Among the popular stories this week on Broken Sidewalk was a proposal for a streetcar route on Fourth Street. In that spirit, take a look at this vintage view of a neighborhood street in Louisville for this week’s New Roundup Challenge. Tell us where it is in the comments. And here are ten stories to get you through the weekend.
- Black Radical Weeksville. Jonathan Tarleton explores how a New York City neighborhood’s “institutional trajectory has navigated the challenges of historic preservation, the pressures of real estate speculation, the complexities of art and culture acting as community catalysts, and the hopes and fears surrounding shifting neighborhood dynamics.” Urban Omnibus
- Big Data Has Potential to Both Hurt and Help Disadvantaged Communities. Alexis Stephens highlights the ongoing debate about how the “internet of people and things” can, on the one hand, provide access to knowledge and security and, on the other, a dystopian vision and civil rights nightmare. This is an increasingly important topic as cities become the focus of new “smart” technologies. Next City
- Louisville Metro Police’s Racial Profiling Study Still Not Released. Louisville continues to struggle with addressing the many racial disparities felt by parts of its population. This issue will continue to grow in importance as the city looks to develop westward. WFPL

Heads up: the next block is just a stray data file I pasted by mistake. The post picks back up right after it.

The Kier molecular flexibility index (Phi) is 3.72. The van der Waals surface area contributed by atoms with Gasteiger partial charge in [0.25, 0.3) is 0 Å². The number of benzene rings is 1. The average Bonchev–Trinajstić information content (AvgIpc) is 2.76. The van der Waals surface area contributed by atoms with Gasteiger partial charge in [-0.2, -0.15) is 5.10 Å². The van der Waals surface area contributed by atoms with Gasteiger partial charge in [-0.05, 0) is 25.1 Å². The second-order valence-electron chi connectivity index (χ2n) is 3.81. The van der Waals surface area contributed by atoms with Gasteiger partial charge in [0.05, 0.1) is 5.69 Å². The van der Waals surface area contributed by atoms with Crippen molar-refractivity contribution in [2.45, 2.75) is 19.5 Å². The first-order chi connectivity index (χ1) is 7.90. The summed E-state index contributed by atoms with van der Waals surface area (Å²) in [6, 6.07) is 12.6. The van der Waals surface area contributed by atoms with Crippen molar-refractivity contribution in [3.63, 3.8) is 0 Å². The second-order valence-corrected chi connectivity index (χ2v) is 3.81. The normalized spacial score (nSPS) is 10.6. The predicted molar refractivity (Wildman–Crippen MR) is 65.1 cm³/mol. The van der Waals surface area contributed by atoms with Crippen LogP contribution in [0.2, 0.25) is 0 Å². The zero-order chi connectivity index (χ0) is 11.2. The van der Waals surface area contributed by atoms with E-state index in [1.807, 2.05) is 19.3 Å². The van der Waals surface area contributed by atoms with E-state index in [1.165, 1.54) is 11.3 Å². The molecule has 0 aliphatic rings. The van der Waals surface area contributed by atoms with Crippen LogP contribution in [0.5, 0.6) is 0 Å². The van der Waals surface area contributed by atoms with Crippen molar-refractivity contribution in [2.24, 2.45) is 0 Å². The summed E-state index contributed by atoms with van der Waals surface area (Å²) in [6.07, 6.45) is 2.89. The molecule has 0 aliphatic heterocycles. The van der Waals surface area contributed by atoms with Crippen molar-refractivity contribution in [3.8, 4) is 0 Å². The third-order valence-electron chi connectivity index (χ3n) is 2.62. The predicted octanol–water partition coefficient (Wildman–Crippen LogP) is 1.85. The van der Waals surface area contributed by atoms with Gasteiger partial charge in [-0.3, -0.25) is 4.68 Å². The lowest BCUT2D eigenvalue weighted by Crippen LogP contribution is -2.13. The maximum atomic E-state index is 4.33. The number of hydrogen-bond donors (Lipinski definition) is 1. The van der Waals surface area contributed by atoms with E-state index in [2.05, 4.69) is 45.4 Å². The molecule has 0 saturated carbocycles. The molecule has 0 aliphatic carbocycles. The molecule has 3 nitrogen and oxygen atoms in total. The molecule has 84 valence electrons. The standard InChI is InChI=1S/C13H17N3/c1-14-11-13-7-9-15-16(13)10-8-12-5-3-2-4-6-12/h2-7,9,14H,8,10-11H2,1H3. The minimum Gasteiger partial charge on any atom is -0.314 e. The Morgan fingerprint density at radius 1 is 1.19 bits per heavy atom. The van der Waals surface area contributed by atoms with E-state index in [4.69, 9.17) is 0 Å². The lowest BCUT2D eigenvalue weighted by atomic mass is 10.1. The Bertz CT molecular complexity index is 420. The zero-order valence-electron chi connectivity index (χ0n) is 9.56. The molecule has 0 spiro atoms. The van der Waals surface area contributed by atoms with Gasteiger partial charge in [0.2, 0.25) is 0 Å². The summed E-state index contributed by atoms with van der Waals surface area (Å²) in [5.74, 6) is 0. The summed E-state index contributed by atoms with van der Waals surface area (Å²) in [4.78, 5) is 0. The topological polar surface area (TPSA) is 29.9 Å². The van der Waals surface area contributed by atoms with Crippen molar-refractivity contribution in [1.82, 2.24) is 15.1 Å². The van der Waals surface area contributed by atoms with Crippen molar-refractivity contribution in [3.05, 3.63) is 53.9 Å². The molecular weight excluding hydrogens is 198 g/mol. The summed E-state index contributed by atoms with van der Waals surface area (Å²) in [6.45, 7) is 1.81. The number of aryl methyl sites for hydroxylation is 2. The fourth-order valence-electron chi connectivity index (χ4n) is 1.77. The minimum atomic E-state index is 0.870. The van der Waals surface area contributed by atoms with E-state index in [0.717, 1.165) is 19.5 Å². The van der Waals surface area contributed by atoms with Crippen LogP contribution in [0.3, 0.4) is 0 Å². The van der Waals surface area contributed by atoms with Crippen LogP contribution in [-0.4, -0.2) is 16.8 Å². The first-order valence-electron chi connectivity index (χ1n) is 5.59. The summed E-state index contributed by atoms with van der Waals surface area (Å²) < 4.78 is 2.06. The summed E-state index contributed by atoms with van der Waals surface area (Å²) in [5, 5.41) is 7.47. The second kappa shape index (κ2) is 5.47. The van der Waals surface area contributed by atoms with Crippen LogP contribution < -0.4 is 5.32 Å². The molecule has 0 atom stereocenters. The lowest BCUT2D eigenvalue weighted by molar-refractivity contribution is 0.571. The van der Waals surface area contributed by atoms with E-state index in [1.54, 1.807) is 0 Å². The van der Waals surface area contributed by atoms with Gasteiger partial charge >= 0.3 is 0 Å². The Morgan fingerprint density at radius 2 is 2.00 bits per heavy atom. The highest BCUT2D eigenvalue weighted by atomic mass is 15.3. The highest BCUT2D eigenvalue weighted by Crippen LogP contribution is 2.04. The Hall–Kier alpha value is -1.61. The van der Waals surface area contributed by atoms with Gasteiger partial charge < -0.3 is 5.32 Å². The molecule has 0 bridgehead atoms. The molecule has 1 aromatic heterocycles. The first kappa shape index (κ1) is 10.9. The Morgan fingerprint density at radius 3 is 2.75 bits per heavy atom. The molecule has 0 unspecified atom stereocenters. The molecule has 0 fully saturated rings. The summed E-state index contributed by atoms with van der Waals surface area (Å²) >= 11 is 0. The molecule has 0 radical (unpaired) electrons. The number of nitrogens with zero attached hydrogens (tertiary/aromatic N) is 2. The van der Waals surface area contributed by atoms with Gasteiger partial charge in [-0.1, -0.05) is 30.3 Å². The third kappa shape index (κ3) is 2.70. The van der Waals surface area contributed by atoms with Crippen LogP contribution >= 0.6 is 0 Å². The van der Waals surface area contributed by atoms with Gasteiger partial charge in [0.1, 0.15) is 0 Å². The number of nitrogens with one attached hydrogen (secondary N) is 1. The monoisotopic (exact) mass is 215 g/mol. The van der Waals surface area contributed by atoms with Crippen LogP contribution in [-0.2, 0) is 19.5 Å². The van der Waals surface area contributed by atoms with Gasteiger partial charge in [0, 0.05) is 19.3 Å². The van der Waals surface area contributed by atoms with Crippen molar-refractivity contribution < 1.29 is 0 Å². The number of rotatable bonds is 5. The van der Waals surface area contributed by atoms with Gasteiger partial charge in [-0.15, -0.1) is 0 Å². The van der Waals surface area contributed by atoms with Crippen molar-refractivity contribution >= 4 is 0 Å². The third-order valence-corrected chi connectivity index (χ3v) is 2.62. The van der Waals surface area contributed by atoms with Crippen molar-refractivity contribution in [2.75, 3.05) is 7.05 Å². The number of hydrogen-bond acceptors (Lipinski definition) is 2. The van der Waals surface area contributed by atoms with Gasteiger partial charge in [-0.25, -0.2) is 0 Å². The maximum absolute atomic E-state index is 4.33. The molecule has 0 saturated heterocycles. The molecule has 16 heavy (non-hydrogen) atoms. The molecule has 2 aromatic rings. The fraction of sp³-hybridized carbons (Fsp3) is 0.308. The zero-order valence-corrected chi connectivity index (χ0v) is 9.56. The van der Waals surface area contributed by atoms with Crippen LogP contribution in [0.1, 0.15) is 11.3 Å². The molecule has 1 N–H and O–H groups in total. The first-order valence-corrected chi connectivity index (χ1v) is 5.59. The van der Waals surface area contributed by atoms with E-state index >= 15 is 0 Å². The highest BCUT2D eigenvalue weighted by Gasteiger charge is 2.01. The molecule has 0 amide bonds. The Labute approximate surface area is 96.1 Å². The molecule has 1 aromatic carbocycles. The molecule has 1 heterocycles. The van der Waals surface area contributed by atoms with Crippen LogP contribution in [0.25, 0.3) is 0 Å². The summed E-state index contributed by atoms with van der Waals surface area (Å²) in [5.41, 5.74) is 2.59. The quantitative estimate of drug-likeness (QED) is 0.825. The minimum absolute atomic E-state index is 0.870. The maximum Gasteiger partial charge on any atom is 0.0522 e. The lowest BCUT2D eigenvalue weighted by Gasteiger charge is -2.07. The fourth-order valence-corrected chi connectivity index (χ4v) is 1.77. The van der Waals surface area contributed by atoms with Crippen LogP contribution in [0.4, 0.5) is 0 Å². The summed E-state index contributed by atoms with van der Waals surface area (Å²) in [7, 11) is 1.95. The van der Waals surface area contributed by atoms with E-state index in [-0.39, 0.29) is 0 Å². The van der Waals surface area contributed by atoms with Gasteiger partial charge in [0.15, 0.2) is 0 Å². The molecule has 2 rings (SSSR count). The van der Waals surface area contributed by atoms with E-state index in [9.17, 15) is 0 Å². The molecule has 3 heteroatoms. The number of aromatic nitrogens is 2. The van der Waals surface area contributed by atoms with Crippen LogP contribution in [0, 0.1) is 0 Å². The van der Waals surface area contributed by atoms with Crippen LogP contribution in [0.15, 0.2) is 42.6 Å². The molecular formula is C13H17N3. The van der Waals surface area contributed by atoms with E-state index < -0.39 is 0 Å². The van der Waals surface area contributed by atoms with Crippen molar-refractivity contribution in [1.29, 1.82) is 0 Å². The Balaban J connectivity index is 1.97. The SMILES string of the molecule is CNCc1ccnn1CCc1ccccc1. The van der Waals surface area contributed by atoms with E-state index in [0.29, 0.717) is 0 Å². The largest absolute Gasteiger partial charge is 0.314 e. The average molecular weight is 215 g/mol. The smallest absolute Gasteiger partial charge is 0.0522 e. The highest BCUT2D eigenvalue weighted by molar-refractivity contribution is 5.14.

- The case for walking or cycling (or taking the train) to work. “Our study shows that the longer people spend commuting in cars, the worse their psychological well-being…And correspondingly, people feel better when they have a longer walk to work.” Here’s why. Washington Post
- Rebel Architecture: 6-Part Series on Global Guerrilla Urbanism. If you love tactical urbanism, take a look at how rebel architect Santiago Cirugeda continually manipulates the gray areas of the law to create beautiful, active, social spaces for the people of Spain in light of their country’s economic crisis. Web Urbanist
- Cities Will Solve Climate Change, Not Nations. “As world leaders gather at the U.N. on September 23 to reiterate or reveal pledges for action to combat climate change, it is in cities that such actions are actually happening.” Scientific American
- New York Today: The Women Who Built the City. Sometimes the real city builders are overlooked. Well, except Jane Jacobs. The New York Times
- In Europe and America, Segregation Continues. Tanvi Misra explores how the structure of cities affects long term segregation. Louisville take note. City Lab
- Google, Microsoft Expose Brazil’s Favelas. Until recently, the Favelas of Brazil and many other cities have been overlooked due to their “informal” status. Now Google and Microsoft are interested in the “economic opportunity” they represent. Wall Street Journal
- Aerial Urbanism: Hyper-Dense ‘Cloud City’ Redefines Skylines. If you were worried about density and pollution in China, worry no more! Cloud Citizen, a project of Urban Future Organization (UFO) and Chalmers Technical University, provides some interesting renderings toward a solution. Web Urbanist
[Image: Courtesy UL Photographic Archives / Reference.]
Corner of Everett and Longest Ave.